ABSTRACT: Lactating dairy cows (n=57) ≥45 d postpartum at first service were enrolled in a randomized complete block design study to evaluate treatments to synchronize estrus and ovulation. At 10 d before artificial insemination (AI), animals were randomly assigned to 1 of 3 treatments: (1) d -10 GnRH (GnRH1; 10 μg of buserelin, i.m.) and controlled internal drug release insert [CIDR, 1.38 g of progesterone (P4)]; d -3 PGF(2α) (PGF; 25 mg of dinoprost, i.m.); d -2 CIDR out; and AI at observed estrus (CIDR_OBS); (2) same as CIDR_OBS, but GnRH (GnRH2) 36 h after CIDR out and timed AI (TAI) 18 h later (CIDR_TAI); or (3) same as CIDR_TAI, but no CIDR (Ovsynch). Transrectal ultrasound was used to assess follicle size before ovulation and on d 4, 8, and 15 after the presumptive day of estrus (d 0) to measure the corpus luteum (CL). Blood samples were collected to determine concentrations of estradiol (E2; d -10, -9, -3, -2, -1, and 0) and P4 (d -10, -9, -2, -1, 0, 1, 4, 6, 8, 11, and 15). No treatment differences were observed in either circulating concentrations of P4 or the ovulatory response to GnRH1 at the onset of synchronization treatments. Circulating concentrations of P4 were greater for CIDR_OBS and CIDR_TAI compared with Ovsynch at 24 h after CIDR insertion (5.34 and 4.98 vs. 1.75 ng/mL) and immediately before CIDR removal (1.65 and 1.48 vs. 0.40 ng/mL). Peak circulating concentrations of E2 were greater for CIDR_OBS compared with Ovsynch (3.85 vs. 2.39 pg/mL), but CIDR_TAI (2.82 pg/mL) did not differ from either CIDR_OBS or Ovsynch. The interval from PGF injection to peak circulating E2 did not differ between CIDR_TAI and Ovsynch (52.1 vs. 49.8 h). Both CIDR_TAI and Ovsynch, however, had shorter intervals from PGF injection to peak circulating E2 concentrations compared with CIDR_OBS (67.8 h). The diameter of the dominant follicle before ovulation was greater for CIDR_OBS compared with Ovsynch (18.5 vs. 16.0 mm) but CIDR_TAI (17.1 mm) did not differ from either of the other treatments. The mean interval from PGF to ovulation was longer for CIDR_OBS (100.0 h) compared with CIDR_TAI and Ovsynch (84.4 and 83.2 h, respectively). Use of CIDR_OBS resulted in increased preovulatory follicle size and greater circulating concentrations of E2 due to a longer period of preovulatory follicle growth. Progesterone supplementation during synchronization and GnRH on the day before TAI affected ovulatory follicle size, and periovulatory circulating concentrations of P4 and E2. No differences, however, in postovulatory P4 or luteal volume profiles were observed.Journal of Dairy Science 02/2012; 95(2):743-54. · 2.57 Impact Factor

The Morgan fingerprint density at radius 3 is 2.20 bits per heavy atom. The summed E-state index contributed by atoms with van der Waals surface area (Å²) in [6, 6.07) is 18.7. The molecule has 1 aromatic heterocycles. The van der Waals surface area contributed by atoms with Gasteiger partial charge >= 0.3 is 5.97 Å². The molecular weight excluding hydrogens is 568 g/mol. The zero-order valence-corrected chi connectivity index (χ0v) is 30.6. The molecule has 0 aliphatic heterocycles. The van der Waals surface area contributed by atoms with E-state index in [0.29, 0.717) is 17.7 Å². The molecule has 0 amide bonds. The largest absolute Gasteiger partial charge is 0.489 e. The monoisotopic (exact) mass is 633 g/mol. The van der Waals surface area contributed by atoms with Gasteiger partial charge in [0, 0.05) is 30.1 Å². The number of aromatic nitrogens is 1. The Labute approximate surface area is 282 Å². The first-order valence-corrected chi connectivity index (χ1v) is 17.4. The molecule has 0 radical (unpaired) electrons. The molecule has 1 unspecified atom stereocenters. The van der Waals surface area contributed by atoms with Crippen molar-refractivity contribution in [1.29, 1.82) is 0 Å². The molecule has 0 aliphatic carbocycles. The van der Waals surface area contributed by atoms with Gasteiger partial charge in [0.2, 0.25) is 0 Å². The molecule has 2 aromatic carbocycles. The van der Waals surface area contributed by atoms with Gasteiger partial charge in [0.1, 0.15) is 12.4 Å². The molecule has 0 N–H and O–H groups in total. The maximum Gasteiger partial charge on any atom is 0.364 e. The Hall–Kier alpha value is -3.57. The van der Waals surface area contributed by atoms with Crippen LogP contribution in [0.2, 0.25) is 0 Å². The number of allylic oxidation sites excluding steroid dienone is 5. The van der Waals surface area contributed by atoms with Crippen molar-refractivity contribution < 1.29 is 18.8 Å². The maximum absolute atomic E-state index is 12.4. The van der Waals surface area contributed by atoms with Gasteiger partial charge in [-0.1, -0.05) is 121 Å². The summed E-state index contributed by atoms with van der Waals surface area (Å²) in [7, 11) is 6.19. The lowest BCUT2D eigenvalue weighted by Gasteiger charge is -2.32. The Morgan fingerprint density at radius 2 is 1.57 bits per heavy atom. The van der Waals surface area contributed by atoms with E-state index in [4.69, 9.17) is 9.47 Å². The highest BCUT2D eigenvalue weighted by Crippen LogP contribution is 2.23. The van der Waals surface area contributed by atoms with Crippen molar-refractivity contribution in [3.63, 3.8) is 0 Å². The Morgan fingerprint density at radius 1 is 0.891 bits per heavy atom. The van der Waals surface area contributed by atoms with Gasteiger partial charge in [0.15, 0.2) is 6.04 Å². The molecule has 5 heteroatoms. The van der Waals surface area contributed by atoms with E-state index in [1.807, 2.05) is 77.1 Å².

- [Show abstract] [Hide abstract]